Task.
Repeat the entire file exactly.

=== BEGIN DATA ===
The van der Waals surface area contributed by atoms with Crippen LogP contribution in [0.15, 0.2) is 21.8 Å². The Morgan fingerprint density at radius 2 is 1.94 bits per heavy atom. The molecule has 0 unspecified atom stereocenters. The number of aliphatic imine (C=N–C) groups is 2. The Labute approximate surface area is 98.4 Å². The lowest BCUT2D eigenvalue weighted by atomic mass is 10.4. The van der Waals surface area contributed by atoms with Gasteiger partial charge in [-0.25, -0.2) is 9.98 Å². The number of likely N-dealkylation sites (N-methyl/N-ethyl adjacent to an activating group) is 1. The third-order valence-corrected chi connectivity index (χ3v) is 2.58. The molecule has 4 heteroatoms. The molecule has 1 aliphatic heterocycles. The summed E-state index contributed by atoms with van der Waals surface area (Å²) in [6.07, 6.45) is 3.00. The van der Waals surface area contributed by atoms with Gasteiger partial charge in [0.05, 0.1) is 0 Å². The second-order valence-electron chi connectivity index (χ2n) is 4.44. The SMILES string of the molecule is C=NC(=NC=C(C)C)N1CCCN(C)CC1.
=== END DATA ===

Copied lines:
The van der Waals surface area contributed by atoms with Crippen LogP contribution in [0.15, 0.2) is 21.8 Å². The Morgan fingerprint density at radius 2 is 1.94 bits per heavy atom. The molecule has 0 unspecified atom stereocenters. The number of aliphatic imine (C=N–C) groups is 2. The Labute approximate surface area is 98.4 Å². The lowest BCUT2D eigenvalue weighted by atomic mass is 10.4. The van der Waals surface area contributed by atoms with Gasteiger partial charge in [-0.25, -0.2) is 9.98 Å². The number of likely N-dealkylation sites (N-methyl/N-ethyl adjacent to an activating group) is 1. The third-order valence-corrected chi connectivity index (χ3v) is 2.58. The molecule has 4 heteroatoms. The molecule has 1 aliphatic heterocycles. The summed E-state index contributed by atoms with van der Waals surface area (Å²) in [6.07, 6.45) is 3.00. The van der Waals surface area contributed by atoms with Gasteiger partial charge in [0.05, 0.1) is 0 Å². The second-order valence-electron chi connectivity index (χ2n) is 4.44. The SMILES string of the molecule is C=NC(=NC=C(C)C)N1CCCN(C)CC1.